Looking at Egypt’s latest earthquake from the sober distance of a few solid hours, two important takeaways, each nicely captured in an eye-catching headline. One frames a fresh column by Bloomberg Businessweek deputy editor Romesh Ratnesar: “Revolt in Egypt Marks the End of America’s Illusions About Arab Democracy.”
The other sits atop a column by the canny Bulgarian journalist Victor Kotsev in the Hong Kong-based Asia Times: “Egyptian nightmare for Erdogan.”
Erdogan, of course, is Recep Tayyip Erdogan (AIR-doo-wan), prime minister of Turkey since 2003 as head of the ruling Justice and Development Party, or AKP, which fancies itself the leading edge of a new wave of moderate political Islam. Kotsev writes:
While the Turkish government spent much of the last couple of years branding itself as a paradigm for Egypt and other Arab Spring countries, the reverse is now taking place: Egypt is becoming the nightmare scenario for Turkish Prime Minister Recep Tayyip Erdogan.
It’s a nightmare in several senses. For one thing, Turkey has spent vast sums of money and political capital trying to tout itself and Egypt as leaders of the new wave. The victory of the Muslim Brotherhood last year in Egypt, the Arab world’s most popular country, was Erdogan’s chance to show that his brand of democratic Islamism had graduated from test-case to movement. Now, as Wall Street Journal reporter-blogger Joe Parkinson wrote today,
Analysts said that the prospect of the fall of Egypt’s democratically-elected Islamist government, could represent a serious blow to Turkey’s aspirations of regional leadership. “The developments in Egypt are unfortunate, but along with the situation in Syria, it appears to mark the end of whatever dreams the Turkish government previously had of playing a leading role to a series of friendly Islamist governments in the region,” said Soli Ozel, professor of International Relations at Istanbul’s Kadir Hass University.
And not just dreams of regional leadership. Turkey has been rocked by major street protests of its own for the past five weeks. The violent phase seems to have ended—with a brand-new court victory for the protesters, it’s worth noting, annulling the parkland development project that brought them into the street—the mere fact that the protests could topple his fellow Islamist to the south has to be making Erdogan a tad nervous. And on top of that, the coup de grace was delivered by the army, the institution that’s been Erdogan’s greatest bane since the beginning. Kotsev:
True, the danger of a military coup in Turkey at the moment is close to zero, if only because Erdogan has locked up an entire army college (some 330 officers) on charges of plotting against him. But the parallels between the two countries run far beyond the superficial. For the record, so too did Egyptian still-President Mohammed Morsi try to purge the army last year, although he only removed a few top generals Most importantly, both countries are experimenting with moderate political Islam, and the experiments have produced mixed result as far as genuine democracy is concerned.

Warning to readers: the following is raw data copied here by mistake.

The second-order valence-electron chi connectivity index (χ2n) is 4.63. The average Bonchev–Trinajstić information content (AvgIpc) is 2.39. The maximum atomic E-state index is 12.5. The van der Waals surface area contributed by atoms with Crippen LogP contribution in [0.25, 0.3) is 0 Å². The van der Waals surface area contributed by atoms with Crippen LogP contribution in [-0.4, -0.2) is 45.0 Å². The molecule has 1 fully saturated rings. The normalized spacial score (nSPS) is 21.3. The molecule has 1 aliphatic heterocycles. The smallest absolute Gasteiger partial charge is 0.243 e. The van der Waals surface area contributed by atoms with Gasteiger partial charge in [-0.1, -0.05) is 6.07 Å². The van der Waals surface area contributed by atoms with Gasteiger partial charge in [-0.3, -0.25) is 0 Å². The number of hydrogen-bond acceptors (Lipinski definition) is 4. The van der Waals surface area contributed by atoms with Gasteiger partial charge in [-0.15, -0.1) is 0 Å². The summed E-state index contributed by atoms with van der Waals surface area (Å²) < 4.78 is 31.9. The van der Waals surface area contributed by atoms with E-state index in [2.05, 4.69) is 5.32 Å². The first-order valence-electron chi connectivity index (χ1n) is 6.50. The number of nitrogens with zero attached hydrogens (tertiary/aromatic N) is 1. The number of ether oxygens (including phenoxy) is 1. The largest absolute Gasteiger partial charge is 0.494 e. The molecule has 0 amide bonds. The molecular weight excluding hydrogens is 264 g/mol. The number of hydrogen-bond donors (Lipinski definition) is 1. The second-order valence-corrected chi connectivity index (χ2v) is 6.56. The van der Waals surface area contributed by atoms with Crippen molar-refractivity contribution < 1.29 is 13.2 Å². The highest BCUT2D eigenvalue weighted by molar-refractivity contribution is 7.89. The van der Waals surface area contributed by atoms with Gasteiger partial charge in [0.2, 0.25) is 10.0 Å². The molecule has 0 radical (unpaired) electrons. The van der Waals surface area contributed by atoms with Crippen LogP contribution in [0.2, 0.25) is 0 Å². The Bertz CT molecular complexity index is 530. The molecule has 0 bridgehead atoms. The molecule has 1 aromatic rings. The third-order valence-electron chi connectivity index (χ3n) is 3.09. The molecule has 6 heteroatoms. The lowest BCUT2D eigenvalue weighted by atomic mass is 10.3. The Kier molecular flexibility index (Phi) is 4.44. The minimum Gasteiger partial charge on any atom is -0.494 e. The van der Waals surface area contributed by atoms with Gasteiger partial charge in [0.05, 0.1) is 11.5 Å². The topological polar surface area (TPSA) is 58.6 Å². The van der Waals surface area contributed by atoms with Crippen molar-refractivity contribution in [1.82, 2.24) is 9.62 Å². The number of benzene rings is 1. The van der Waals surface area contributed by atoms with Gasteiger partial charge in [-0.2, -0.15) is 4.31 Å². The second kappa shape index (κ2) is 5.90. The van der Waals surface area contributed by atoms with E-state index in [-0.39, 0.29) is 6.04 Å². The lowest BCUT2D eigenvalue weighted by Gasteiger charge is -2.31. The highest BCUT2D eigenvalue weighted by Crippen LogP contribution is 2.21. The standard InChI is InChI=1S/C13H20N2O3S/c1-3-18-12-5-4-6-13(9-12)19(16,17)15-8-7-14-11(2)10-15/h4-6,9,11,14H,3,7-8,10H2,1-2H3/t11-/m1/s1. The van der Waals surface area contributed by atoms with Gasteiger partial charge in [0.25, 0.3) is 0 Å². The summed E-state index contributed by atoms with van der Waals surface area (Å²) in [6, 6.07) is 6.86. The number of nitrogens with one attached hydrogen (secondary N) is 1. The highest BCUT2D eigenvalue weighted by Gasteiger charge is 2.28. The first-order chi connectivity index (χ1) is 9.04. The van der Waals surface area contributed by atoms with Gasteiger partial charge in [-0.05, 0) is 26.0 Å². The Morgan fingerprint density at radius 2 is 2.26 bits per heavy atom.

As for America’s broken dreams, they also began a decade ago, when President Bush decided to adopt the strategy of exporting democracy as the way to tame the Middle East and “defeat the terrorists.” This is where it’s gotten us. Here’s Ratnesar in Bloomberg Businessweek:
Morsi’s removal may well empower forces that are more friendly to the U.S. than the Muslim Brotherhood. It also signals the end of a decade-long U.S. project to bring democracy to the Middle East. In the aftermath of the terrorist attacks of Sept. 11, 2001, the administration of George W. Bush initiated a profound shift in U.S. foreign policy. The U.S. would no longer continue to give a blank check to autocratic Arab regimes that deprived their citizens of political liberty. The logic of the Freedom Agenda, as it came to be known, was that democracy would help ease the frustrations of restive Arab populations and stem the appeal of Islamic extremism. That theory was one of Bush’s main justifications for invading Iraq, a decision that ultimately brought to power a government allied with Iran. The Bush Administration also pushed for elections in the Palestinian Authority—which were won by Hamas, an organization committed to Israel’s destruction.
The debacle of the Iraq War was a major factor in Barack Obama’s presidential victory in 2008, and he immediately began to pivot away from the democracy agenda, to the fury of his conservative detractors. He declared his new approach in a 2009 speech in Cairo. Ratnesar:
As the Arab Spring unfolded in 2011, however, Obama more openly embraced democratization. The administration gave tacit support to the revolution in Tunisia, publicly called for Mubarak to step down, and undertook military action to aid the rebellion against Libya’s Muammar Qaddafi. The result has been, in a word, chaos. Of the countries in the Middle East in which the U.S. has supported regime change since 2003, only Tunisia can be said to be anything resembling a stable, functioning state.
Jonathan Jeremy “J.J.” Goldberg is editor-at-large of the Forward, where he served as editor in chief for seven years (2000-2007).